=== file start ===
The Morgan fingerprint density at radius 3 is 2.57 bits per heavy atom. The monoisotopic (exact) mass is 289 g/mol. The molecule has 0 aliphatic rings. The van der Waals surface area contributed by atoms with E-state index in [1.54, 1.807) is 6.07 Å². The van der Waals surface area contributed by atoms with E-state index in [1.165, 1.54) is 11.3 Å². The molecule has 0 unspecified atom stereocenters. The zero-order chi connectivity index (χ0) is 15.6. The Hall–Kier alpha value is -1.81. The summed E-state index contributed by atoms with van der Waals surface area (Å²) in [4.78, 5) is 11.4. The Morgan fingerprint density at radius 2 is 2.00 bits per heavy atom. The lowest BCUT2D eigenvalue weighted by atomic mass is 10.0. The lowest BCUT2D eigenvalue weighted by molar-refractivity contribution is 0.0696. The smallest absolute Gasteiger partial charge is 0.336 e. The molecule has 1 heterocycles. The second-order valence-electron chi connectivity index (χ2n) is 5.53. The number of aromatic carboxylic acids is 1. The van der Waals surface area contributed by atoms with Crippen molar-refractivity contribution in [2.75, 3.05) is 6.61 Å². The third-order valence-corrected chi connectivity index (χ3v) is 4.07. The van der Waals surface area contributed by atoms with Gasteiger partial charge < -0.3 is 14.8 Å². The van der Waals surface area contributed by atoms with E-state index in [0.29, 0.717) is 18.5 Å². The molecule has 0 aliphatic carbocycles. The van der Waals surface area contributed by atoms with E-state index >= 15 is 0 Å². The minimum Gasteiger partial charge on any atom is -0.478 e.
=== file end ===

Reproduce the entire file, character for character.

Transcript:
The Morgan fingerprint density at radius 3 is 2.57 bits per heavy atom. The monoisotopic (exact) mass is 289 g/mol. The molecule has 0 aliphatic rings. The van der Waals surface area contributed by atoms with E-state index in [1.54, 1.807) is 6.07 Å². The van der Waals surface area contributed by atoms with E-state index in [1.165, 1.54) is 11.3 Å². The molecule has 0 unspecified atom stereocenters. The zero-order chi connectivity index (χ0) is 15.6. The Hall–Kier alpha value is -1.81. The summed E-state index contributed by atoms with van der Waals surface area (Å²) in [4.78, 5) is 11.4. The Morgan fingerprint density at radius 2 is 2.00 bits per heavy atom. The lowest BCUT2D eigenvalue weighted by atomic mass is 10.0. The lowest BCUT2D eigenvalue weighted by molar-refractivity contribution is 0.0696. The smallest absolute Gasteiger partial charge is 0.336 e. The molecule has 1 heterocycles. The second-order valence-electron chi connectivity index (χ2n) is 5.53. The number of aromatic carboxylic acids is 1. The van der Waals surface area contributed by atoms with Crippen molar-refractivity contribution in [2.75, 3.05) is 6.61 Å². The third-order valence-corrected chi connectivity index (χ3v) is 4.07. The van der Waals surface area contributed by atoms with Gasteiger partial charge < -0.3 is 14.8 Å². The van der Waals surface area contributed by atoms with E-state index in [0.29, 0.717) is 18.5 Å². The molecule has 0 aliphatic carbocycles. The van der Waals surface area contributed by atoms with E-state index >= 15 is 0 Å². The minimum Gasteiger partial charge on any atom is -0.478 e.